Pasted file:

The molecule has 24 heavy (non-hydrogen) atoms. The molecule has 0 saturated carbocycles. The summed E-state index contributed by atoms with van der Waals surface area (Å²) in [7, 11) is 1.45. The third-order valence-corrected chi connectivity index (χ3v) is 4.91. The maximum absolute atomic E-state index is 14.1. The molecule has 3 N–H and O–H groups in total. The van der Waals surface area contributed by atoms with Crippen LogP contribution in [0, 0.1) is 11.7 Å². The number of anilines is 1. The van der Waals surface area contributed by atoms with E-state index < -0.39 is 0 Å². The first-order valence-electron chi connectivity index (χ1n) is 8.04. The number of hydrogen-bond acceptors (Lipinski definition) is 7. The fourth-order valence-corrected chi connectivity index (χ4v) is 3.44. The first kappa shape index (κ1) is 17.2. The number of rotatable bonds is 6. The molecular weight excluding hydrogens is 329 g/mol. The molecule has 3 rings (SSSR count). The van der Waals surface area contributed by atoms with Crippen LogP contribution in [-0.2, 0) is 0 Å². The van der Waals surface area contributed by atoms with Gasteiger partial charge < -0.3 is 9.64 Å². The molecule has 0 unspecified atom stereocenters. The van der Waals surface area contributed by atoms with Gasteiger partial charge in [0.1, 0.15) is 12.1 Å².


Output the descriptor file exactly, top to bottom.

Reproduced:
The molecule has 24 heavy (non-hydrogen) atoms. The molecule has 0 saturated carbocycles. The summed E-state index contributed by atoms with van der Waals surface area (Å²) in [7, 11) is 1.45. The third-order valence-corrected chi connectivity index (χ3v) is 4.91. The maximum absolute atomic E-state index is 14.1. The molecule has 3 N–H and O–H groups in total. The van der Waals surface area contributed by atoms with Crippen LogP contribution in [0, 0.1) is 11.7 Å². The number of anilines is 1. The van der Waals surface area contributed by atoms with E-state index < -0.39 is 0 Å². The first-order valence-electron chi connectivity index (χ1n) is 8.04. The number of hydrogen-bond acceptors (Lipinski definition) is 7. The fourth-order valence-corrected chi connectivity index (χ4v) is 3.44. The first kappa shape index (κ1) is 17.2. The number of rotatable bonds is 6. The molecular weight excluding hydrogens is 329 g/mol. The molecule has 3 rings (SSSR count). The van der Waals surface area contributed by atoms with Crippen LogP contribution in [-0.2, 0) is 0 Å². The van der Waals surface area contributed by atoms with Gasteiger partial charge < -0.3 is 9.64 Å². The molecule has 0 unspecified atom stereocenters. The van der Waals surface area contributed by atoms with Gasteiger partial charge in [0.1, 0.15) is 12.1 Å².